Main Character Syndrome

January 15, 2021/ Leni Steinhardt

Superman, Harry Potter, Katniss Everdeen -- y'all ever take a break? Go to lunch? Wash your sheets?

In my attempt to fall asleep, I looked into the glow in the dark star stickers on my ceiling. My dad had spent hours trying to peel them off years prior but had no success. The faint glow stared back at me. I wondered if these stars were as bright as the ones outside my window, but I was too lazy to get up and check. Instead, I laid down and attempted to make false constellations out of the unorganized plastic stars. The stars were the gateway to the outside world, making the roof between my bed and the real stars transparent. However, the stars that hung above my bed were fake.

“You have to start romanticizing your life. You have to start thinking of yourself as the main character, cause if you don’t, life will continue to pass you by,” was the sound I heard when I turned my phone on to scroll through TikTok.

The words used to encourage others to romanticize their lives were used in more than 80,800 videos by the time I had viewed it. These two words, main character, can be comforting to some but equally toxic to others. Being this persona has quickly turned into a characteristic and lifestyle that Generation Z aspires to be- everyone wants to be a star in a huge galaxy.

By definition, the main character is the focus and has a major purpose or role in the plot. They regularly interact with the other characters. But the #maincharacter that has been seen by 4.4 billion people on Tik Tok is entirely based on having an audience.  These two main characters are entirely different concepts. How can you aspire to be something that doesn't have a concrete definition and is different depending on one's perspective?

People crave attention, whether it’s through posting a selfie to Instagram that gets over 300 likes or posting story after story on Snapchat of your time at Coachella. One can only make themselves feel like the main character if they know people are watching. You can’t be a star without an audience.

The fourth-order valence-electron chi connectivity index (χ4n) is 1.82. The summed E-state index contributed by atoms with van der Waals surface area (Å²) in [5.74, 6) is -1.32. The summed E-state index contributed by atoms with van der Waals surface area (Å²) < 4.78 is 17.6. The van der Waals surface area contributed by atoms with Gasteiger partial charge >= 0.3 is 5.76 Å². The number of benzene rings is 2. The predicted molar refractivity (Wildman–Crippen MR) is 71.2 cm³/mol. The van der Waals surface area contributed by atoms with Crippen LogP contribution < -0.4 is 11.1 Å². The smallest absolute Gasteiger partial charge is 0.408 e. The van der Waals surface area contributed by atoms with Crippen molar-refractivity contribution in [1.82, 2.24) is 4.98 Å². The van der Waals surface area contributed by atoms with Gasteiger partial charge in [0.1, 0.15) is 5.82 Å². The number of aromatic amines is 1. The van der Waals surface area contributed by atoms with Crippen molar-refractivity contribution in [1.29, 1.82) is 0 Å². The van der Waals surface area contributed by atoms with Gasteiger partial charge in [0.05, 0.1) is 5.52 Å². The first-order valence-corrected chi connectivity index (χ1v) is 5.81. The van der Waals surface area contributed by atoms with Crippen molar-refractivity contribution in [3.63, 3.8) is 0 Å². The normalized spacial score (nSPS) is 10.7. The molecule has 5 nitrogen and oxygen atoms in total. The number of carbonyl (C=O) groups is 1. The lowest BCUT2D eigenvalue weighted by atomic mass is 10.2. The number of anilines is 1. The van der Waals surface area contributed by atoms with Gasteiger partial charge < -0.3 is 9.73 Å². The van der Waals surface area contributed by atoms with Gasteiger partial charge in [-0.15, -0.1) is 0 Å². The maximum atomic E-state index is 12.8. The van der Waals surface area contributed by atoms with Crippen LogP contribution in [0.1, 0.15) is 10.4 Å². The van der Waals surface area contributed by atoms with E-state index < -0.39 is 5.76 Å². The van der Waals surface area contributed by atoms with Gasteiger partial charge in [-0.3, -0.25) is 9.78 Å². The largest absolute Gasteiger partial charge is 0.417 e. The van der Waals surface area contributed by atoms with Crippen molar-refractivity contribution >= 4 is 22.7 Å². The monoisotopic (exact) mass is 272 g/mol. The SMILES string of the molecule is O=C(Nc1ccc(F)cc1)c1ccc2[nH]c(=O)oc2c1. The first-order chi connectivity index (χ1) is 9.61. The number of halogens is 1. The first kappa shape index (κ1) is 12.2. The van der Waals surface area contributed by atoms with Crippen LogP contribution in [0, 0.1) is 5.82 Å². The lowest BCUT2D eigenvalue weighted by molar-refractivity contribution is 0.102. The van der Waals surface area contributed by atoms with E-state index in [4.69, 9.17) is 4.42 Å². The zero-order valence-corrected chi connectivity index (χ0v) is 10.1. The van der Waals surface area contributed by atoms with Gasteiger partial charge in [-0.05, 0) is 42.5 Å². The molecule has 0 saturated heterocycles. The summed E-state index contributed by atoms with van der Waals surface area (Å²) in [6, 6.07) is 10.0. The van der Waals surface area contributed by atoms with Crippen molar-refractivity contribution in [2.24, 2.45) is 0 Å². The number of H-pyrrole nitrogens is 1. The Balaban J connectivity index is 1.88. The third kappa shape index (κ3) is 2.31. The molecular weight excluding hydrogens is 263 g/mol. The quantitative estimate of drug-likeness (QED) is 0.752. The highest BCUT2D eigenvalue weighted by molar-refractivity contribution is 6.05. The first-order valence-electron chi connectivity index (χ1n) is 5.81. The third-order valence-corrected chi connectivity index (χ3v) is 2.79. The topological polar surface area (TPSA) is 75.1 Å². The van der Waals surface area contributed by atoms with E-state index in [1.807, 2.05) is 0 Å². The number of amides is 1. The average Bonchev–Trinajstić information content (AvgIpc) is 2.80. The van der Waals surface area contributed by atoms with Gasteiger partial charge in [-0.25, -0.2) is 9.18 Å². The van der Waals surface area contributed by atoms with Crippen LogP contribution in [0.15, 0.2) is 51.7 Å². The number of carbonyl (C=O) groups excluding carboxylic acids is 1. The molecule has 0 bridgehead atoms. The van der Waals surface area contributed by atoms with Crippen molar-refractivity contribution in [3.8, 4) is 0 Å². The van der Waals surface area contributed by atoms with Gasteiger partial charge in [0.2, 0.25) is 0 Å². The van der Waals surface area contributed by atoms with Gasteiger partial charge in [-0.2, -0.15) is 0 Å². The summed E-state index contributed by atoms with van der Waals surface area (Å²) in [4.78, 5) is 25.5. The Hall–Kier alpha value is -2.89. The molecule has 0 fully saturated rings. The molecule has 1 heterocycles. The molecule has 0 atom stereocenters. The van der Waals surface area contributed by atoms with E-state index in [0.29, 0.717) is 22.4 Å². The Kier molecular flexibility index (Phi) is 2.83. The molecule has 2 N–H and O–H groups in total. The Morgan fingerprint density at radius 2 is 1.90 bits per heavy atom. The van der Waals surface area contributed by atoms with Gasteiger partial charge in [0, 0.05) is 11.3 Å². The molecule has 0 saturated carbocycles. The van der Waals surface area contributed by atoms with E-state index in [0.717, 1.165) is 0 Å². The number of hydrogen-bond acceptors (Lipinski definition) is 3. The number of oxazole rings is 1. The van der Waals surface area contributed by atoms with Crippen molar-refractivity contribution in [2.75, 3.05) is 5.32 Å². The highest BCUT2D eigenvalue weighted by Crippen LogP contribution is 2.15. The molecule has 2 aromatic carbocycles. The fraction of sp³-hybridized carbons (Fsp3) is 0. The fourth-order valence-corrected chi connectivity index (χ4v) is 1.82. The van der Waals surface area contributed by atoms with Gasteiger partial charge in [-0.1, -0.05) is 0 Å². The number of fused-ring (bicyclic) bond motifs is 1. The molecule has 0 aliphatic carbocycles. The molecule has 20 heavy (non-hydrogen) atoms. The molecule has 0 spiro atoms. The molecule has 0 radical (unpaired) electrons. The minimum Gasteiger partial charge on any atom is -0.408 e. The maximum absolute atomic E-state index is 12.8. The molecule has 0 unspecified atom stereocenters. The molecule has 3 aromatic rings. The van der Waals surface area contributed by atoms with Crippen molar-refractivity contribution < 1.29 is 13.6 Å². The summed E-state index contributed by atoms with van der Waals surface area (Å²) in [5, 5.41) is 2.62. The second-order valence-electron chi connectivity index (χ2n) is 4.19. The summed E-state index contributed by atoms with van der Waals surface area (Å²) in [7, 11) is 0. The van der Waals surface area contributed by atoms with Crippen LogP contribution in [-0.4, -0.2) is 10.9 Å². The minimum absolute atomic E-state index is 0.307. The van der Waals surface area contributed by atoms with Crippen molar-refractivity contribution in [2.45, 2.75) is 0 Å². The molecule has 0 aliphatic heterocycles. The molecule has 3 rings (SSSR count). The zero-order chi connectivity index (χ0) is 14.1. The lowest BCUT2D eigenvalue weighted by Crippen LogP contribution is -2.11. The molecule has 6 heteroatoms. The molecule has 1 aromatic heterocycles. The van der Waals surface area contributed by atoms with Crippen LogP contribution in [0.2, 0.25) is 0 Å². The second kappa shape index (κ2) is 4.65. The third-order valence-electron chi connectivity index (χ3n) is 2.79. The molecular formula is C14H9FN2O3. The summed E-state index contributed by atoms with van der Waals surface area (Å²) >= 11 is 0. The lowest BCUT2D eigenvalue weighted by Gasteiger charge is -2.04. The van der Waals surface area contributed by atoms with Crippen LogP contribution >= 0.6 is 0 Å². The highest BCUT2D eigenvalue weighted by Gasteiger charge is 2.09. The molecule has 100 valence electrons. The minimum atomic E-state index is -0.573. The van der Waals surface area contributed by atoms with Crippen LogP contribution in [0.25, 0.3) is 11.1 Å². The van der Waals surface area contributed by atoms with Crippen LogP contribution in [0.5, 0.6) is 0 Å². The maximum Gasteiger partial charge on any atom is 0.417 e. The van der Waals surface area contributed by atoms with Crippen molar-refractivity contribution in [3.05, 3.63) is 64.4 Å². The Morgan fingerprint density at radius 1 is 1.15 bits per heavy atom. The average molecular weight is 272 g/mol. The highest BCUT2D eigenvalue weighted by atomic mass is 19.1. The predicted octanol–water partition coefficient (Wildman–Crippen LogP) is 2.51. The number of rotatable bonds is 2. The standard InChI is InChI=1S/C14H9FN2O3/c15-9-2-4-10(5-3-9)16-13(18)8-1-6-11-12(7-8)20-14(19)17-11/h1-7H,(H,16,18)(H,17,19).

We take comfort in imagining that we exist as characters because we can only visualize our lives through the media or literacy that we consumed at an early age. We want to have a constant laugh track behind us every time we tell a joke or an uplifting but deeply emotional song play as we finish a major chapter of our lives. We want to go on random adventures, blast “Tongue Tied” as we dance down the street, and achieve our dreams as “Ribs” by Lorde plays in the background.

It’s this false sense of security that everything in life is going in a positive direction and that we are the stars and are in control of our own destiny.  However, these positive attributes are opposed by our inability to be vulnerable and show weakness. We can't expect to always be the superhero, ready to save the day.

We live our lives artificially based on aesthetics, which stops us from experiencing our candid and natural lives. We tell ourselves that we want it to feel like the movies, books, or television shows we watch.

When telling yourself that you are this main character, you are holding yourself to unnecessary and high standards.  The main character embodies being strong, courageous, reliable, fearless and daring. However, it’s okay to admit to being vulnerable at times and to not be the Superman in every situation.

There is equal importance in being a side character. Even though they won't share the same spotlight as the star, just like the moon and the sun, they shine just as bright. Without the side character, the main character would be nonexistent and the plot would not continue.

Would I finally feel like the main character of my own journey if I was actually laying in a field looking into the real stars as Electric Love by Børns plays in the background? Perhaps, but it’s just as okay that I am looking up at the glow in the dark stickers on my bedroom ceiling instead.■

This article was written as a part of Spark Writing’s first annual summer workshop series, Words With Friends: A Spark Writer’s Summer!

Graphic By: Juleanna Culilap
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